Omega 3 and Cognitive declineB vitamins and omega-3 fatty acids are essential nutrients involved in numerous metabolic processes that play a significant role in cognitive health. Due to the lack of new drugs to treat cognitive impairment, researchers are looking more and more at nutrients to delay or prevent cognitive decline.

Last week I shared the importance of vitamin B12 and its significance in learning and memory later in life and its relationship between vitamin B12 level decreasing with age and its association with neurological disorders.

There was an interesting study published January 6, 2016 in the Journal of Alzheimer’s Disease. Previous studies have already established that B vitamins can slow cognitive decline in the elderly. This was most effective in those who had above average homocysteine levels, which is a common biomarker related to B vitamin status that may be toxic to the brain. The research team initially found that there was a link between Omega-3 levels, homocysteine, and brain atrophy rates. There have been links between homocysteine and omega-3 fatty acids. Homocysteine plays a role in regulating phospholipid metabolism and omega-3 distribution by the methionine cycle. As a result, B vitamins are essential for the synthesis of phospholipids. In this study researchers investigated whether omega-3 fatty acid status had an effect on the treatment of B vitamins in mild cognitive impairment (MCI).

Two hundred and sixty six participants with MCI over 70 year of age were randomized to B vitamins (folic acid, vitamins B6 and B12) or placebo for 2 years. Researchers performed baseline cognitive test performance, clinical dementia rating (CDR) scale, and plasma concentrations of homocysteine, DHA, and EPA fatty acids. The final results for verbal delayed recall, global cognition, and CDR were better in the B vitamin-treated group according to increasing baseline concentrations of omega-3 fatty acids. In contrast, the scores in the placebo group were similar across these concentrations. Among those with good omega-3 status, 33% of those on B vitamin treatment had global CDR scores >0 compared with 59% among those on placebo. Among all 3 outcome measures, higher concentrations of DHA alone significantly improved the cognitive effects of B vitamins, whereas EPA appeared to be less effective.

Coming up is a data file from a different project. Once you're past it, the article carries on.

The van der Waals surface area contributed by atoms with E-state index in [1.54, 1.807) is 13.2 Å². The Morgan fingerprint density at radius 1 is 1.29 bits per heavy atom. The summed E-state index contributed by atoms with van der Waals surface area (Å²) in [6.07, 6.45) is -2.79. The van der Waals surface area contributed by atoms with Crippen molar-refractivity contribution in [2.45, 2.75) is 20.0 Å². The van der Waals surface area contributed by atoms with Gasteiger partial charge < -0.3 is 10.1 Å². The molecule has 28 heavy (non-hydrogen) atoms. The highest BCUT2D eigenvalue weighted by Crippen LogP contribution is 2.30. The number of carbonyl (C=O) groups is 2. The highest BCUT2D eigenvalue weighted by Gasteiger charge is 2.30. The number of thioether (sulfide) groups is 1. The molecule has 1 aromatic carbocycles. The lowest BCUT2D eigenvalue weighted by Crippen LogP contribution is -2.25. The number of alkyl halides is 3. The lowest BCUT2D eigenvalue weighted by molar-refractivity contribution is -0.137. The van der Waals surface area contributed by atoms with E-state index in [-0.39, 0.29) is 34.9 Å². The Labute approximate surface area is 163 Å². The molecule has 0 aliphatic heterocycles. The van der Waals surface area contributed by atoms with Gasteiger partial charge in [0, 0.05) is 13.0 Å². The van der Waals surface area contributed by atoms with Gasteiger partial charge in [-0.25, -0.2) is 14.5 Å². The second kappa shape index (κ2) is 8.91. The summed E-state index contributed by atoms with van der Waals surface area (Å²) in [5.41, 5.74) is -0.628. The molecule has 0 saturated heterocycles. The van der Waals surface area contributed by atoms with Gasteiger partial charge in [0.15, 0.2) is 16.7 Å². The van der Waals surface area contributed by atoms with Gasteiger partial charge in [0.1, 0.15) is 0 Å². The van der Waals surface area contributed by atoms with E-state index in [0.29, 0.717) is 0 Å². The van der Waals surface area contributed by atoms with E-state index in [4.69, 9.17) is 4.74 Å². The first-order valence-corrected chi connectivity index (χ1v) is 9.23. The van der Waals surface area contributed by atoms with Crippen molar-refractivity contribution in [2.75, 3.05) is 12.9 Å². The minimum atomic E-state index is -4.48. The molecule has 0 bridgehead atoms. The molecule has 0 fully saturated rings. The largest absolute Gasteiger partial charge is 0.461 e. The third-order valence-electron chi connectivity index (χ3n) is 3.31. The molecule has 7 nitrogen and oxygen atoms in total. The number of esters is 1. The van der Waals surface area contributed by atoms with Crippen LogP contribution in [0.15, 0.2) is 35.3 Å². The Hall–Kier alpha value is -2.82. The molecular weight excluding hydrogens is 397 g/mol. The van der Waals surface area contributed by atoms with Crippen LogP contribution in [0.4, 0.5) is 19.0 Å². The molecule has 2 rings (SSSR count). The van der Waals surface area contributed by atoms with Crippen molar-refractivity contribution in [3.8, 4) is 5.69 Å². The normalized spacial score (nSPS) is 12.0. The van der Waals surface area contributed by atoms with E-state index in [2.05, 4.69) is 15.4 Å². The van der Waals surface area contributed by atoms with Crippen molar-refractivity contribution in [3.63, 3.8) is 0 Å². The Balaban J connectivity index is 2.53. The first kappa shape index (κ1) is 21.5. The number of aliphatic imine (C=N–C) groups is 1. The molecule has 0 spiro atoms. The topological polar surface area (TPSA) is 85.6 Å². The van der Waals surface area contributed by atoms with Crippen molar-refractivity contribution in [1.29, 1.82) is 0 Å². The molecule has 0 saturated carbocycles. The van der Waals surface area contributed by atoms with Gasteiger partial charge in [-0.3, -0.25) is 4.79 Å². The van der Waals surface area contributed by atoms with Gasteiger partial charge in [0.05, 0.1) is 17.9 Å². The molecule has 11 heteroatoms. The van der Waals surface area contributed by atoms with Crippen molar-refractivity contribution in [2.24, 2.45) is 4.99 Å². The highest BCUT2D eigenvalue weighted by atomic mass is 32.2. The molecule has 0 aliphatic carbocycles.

This study demonstrated that B vitamins had no effect on cognitive decline in MCI when omega-3 levels are low. However, when omega-3 levels are in an upper normal range, B vitamins slow cognitive decline and brain atrophy. These findings suggest that a combination of fish oil supplements and B vitamins may help to improve cognition and reduce age-related memory decline.

By Michael Jurgelewicz, DC, DACBN, DCBCN

Source: Abderrahim Oulhaja, Fredrik Jerneren, Helga Refsum, A. David Smith, Celeste A. de Jager. Omega-3 Fatty Acid Status Enhances the Prevention of Cognitive Decline by B Vitamins in Mild Cognitive Impairment. Journal of Alzheimer’s Disease, vol. 50, no. 2, pp. 547-557, 2016.

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